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   Don’t go hiking without these hiking essentials that could save your life, or just your attempt to reach the summit.

 Backpack: A good backpack is the key to a comfortable hike. Choose one that is light and big enough to hold all your hiking essentials, but not so big that you can’t resist overpacking. The Hyperlite Mountain Gear Daybreak Ultralight Day Pack is one of the lightest, weighing in at just 1.26 pounds. The light weight doesn’t mean that important features are ignored – it still has a snug padded strap, a hip strap to hide, a waterproof appearance and a padded back plate. Keep your backpack organized with the same lightweight Hyperlite Mountain Gear Stuff Sacks. Bonus: All Hyperlite gear is handmade in Maine.

   Water bottle: If you don’t want to carry a ton of water on a long hike, or just want to be prepared in case of an emergency, the Lifestraw Flex is a great water bottle option. The included filter removes bacteria, parasites, and chemicals so you can safely and quickly drink whatever water source you find. Soft bottles are lightweight, easy to pack and easy to drink.

   Portable batteries: Don’t get stuck with a dead phone in an emergency. The Goal Zero Sherpa 100 PD QI won’t take up much room in your backpack, and for certain compatible devices, it offers wireless charging. If you get lost, having a fully charged cell phone is essential.

   Trekking poles: A good set of trekking poles will help you avoid straining your knees on the descent and prevent slipping on rough terrain or muddy trails. I like the LEKI Miniature Vario Carbon AS trekking poles, which break down to packable size and are fast thanks to their easily accessible release mechanism. Made of high-modulus carbon fiber, the axles are lightweight and perfect for hikers, at just 8.9 ounces.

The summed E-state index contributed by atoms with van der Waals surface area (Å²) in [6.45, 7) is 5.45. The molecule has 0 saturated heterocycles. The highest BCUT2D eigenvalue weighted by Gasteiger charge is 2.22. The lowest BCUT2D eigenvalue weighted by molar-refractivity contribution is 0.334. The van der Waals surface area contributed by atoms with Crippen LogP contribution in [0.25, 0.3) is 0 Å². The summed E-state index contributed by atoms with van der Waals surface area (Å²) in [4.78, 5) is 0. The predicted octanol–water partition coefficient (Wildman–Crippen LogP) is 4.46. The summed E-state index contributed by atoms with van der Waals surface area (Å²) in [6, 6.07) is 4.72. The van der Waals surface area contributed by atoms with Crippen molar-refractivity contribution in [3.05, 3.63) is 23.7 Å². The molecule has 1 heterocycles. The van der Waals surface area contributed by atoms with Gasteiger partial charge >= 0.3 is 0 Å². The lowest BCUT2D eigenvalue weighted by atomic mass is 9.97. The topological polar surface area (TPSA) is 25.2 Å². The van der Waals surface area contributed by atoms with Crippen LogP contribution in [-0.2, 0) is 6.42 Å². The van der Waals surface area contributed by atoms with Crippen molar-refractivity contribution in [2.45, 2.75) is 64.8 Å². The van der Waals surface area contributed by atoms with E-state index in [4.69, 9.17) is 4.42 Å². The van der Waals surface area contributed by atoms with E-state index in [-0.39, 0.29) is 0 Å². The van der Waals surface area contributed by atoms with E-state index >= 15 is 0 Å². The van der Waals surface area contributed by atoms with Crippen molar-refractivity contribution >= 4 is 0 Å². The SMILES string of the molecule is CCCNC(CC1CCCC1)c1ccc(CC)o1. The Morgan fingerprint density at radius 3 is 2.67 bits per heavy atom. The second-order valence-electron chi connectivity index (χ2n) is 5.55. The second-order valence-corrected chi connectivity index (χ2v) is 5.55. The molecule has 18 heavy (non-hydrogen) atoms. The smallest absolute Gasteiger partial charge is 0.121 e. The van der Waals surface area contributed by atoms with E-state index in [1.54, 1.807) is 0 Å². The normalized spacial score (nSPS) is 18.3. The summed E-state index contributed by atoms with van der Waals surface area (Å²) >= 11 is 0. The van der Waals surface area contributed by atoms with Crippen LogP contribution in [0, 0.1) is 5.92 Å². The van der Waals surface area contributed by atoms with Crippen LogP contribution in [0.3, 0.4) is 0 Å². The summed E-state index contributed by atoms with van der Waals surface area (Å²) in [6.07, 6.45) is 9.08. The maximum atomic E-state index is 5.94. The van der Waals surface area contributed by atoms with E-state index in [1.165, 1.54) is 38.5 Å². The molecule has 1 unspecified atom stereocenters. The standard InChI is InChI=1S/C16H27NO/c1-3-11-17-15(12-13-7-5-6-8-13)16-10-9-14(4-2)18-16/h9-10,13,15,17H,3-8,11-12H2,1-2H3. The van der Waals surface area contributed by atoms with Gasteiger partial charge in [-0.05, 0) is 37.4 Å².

Hiking shoes: Low-top hiking shoes are designed for short day hikes. Keen Terradora II Waterproof shoes are designed specifically for female hikers to provide stability and shock absorption while remaining completely waterproof and breathable. For men, the Keen Targhee II is a similar option, with the same breathable waterproof and lightweight design.

   Hiking boots: Choose hiking boots over shoes when you face longer, harder hikes, or when you need to carry a heavier backpack, such as when traveling at night. Hiking boots provide more ankle support, as well as extra protection against bites, scrapes and water. I love the Iowa Innox Pro GTX Mid TF(there are women’s and men’s versions). The boots provide the traction, support and water resistance needed for hiking without adding extra weight, weighing in at just 375g per boot, which is extremely light for hiking boots. This dress was custom-made on a womenswear last and is very comfortable. Closed lace hooks allow your boots to be worn tighter, and toe and heel caps provide extra protection on rocky terrain.

 Hiking leggings: Leggings are an attractive option for hiking. You probably already have these super-flexible leggings in your wardrobe similar to those worn for running or yoga, but the hiking version is designed to withstand the rigors of an intense hike. Fjallraven’s Abisko Hiking tights are tough enough because they come in a super durable four-way stretch fabric with extra reinforcement at the back and knees to protect your skin when you climb over rocks or sit on the ground. Also, unlike most leggings, these hiking tights have lots of pockets and come in a men’s version.

   Socks: Good socks are the key to a comfortable hike. They keep your feet dry, prevent blisters, and provide cushioning and warmth. Iowa unisexual hiking socks use merino wool and a unique honeycomb pattern to wrest moisture away, prevent friction, and help regulate your body temperature.